You are failing to see things but from the point of view of the old and obsolete business model. You are just reiterating what SuperBowser and Mediocre have already said, but more baselessly assertive.

You are telling me that without the ability to restrict the freedoms of others, nobody will write books? How absurd. Books were written long before copyrights were ever even conceived.

There are other ways of making money from an idea than by selling that idea to others directly (and then trying in vain to keep those people from sharing your idea). In fact I have gone at great length on this thread to describe many of them.

Musicians do not benefit from copyright law. Record Label Corporations do. Music will not die without copyrights, the labels will. (An obsolete and immoral set of organizations anyway)

Similarly, authors do not benefit from copyright law, Publishers do. Far more money is to be made from things like merchandising, advertising, and commission than by direct sale anyway. Literary works will continue to thrive without copyrights just as they have for hundreds (or thousands!) of years, and so will authors.
 

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In theory, I believe, books would go to a digital format.

The problem I have with this is multi-fold. First, the market is not ready for this across the board. I have no problem with people who want to give their craft away for free. Open Source software is driving the innovation of private software companies. But, at the same time, why should EVERYONE adopt this. That is straight up socialist, and I refuse to support the notion that the artist does not own his or her own work. If software developers and the like want to make Open Source the future of PC, then make better open source programs. Having a few that work really well, but nothing that completely erases the need for manufactured stuff, will not cut it. In the art realm, there will never, ever, be an instance when artists, across the board will say "I want to produce this for free." Musicians can do it because they make money touring. Some artists CAN because they are rich or desperately need the attention, but across the board, it won't happen.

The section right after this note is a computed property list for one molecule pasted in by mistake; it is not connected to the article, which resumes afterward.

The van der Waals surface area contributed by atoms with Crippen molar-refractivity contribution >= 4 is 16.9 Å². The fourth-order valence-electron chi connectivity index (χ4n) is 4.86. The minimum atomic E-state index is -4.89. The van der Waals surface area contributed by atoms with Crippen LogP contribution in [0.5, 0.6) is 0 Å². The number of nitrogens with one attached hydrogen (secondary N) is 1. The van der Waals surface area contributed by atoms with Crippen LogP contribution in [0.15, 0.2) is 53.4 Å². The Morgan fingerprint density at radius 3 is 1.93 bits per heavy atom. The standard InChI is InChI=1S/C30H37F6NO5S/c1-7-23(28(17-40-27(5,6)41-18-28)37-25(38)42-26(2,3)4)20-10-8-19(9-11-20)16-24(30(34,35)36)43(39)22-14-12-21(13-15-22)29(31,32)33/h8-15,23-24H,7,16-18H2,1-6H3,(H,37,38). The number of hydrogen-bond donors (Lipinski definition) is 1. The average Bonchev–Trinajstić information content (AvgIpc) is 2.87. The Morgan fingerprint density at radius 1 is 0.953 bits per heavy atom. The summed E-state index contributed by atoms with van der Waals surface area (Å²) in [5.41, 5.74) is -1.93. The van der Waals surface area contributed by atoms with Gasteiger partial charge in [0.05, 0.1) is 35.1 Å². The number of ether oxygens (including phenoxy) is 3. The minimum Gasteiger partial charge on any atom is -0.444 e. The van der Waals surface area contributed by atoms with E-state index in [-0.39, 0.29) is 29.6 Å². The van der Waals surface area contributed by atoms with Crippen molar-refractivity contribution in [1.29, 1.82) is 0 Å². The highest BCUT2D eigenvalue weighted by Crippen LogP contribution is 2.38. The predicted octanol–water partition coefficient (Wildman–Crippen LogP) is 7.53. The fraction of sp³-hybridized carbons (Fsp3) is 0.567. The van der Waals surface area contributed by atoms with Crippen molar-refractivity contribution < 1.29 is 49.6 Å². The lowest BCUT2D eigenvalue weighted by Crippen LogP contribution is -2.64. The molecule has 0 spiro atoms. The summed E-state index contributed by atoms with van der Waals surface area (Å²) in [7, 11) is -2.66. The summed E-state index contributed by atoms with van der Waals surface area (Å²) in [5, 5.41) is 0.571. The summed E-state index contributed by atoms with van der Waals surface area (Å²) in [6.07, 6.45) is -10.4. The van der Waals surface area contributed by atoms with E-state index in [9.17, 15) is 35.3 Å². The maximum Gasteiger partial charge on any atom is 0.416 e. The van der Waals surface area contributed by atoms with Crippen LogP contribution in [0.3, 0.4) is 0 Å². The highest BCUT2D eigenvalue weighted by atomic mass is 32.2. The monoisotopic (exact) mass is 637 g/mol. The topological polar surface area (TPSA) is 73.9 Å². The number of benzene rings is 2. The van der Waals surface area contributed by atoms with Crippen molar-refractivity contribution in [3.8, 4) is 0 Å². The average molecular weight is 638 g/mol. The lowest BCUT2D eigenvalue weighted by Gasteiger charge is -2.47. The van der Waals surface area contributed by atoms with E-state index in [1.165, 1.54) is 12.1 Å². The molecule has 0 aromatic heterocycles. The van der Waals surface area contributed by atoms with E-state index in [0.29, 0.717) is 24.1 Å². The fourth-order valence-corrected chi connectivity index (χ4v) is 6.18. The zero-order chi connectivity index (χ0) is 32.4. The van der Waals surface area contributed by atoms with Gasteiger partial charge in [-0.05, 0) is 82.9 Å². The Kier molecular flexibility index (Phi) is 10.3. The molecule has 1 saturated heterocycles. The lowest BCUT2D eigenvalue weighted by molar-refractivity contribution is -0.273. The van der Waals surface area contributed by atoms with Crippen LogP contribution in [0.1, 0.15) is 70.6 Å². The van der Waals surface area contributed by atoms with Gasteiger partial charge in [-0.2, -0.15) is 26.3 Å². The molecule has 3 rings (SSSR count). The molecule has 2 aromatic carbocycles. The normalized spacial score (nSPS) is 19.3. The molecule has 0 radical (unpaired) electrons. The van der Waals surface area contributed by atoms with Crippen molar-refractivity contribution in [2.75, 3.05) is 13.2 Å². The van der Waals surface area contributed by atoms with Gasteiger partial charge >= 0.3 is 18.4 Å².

AltF4Warrior said:
You are failing to see things but from the point of view of the old and obsolete business model. You are just reiterating what SuperBowser and Mediocre have already said, but more baselessly assertive.

You are telling me that without the ability to restrict the freedoms of others, nobody will write books? How absurd. Books were written long before copyrights were ever even conceived.

There are other ways of making money from an idea than by selling that idea to others directly (and then trying in vain to keep those people from sharing your idea). In fact I have gone at great length on this thread to describe many of them.

Musicians do not benefit from copyright law. Record Label Corporations do. Music will not die without copyrights, the labels will. (An obsolete and immoral set of organizations anyway)

Similarly, authors do not benefit from copyright law, Publishers do. Far more money is to be made from things like merchandising, advertising, and commission than by direct sale anyway. Literary works will continue to thrive without copyrights just as they have for hundreds (or thousands!) of years, and so will authors.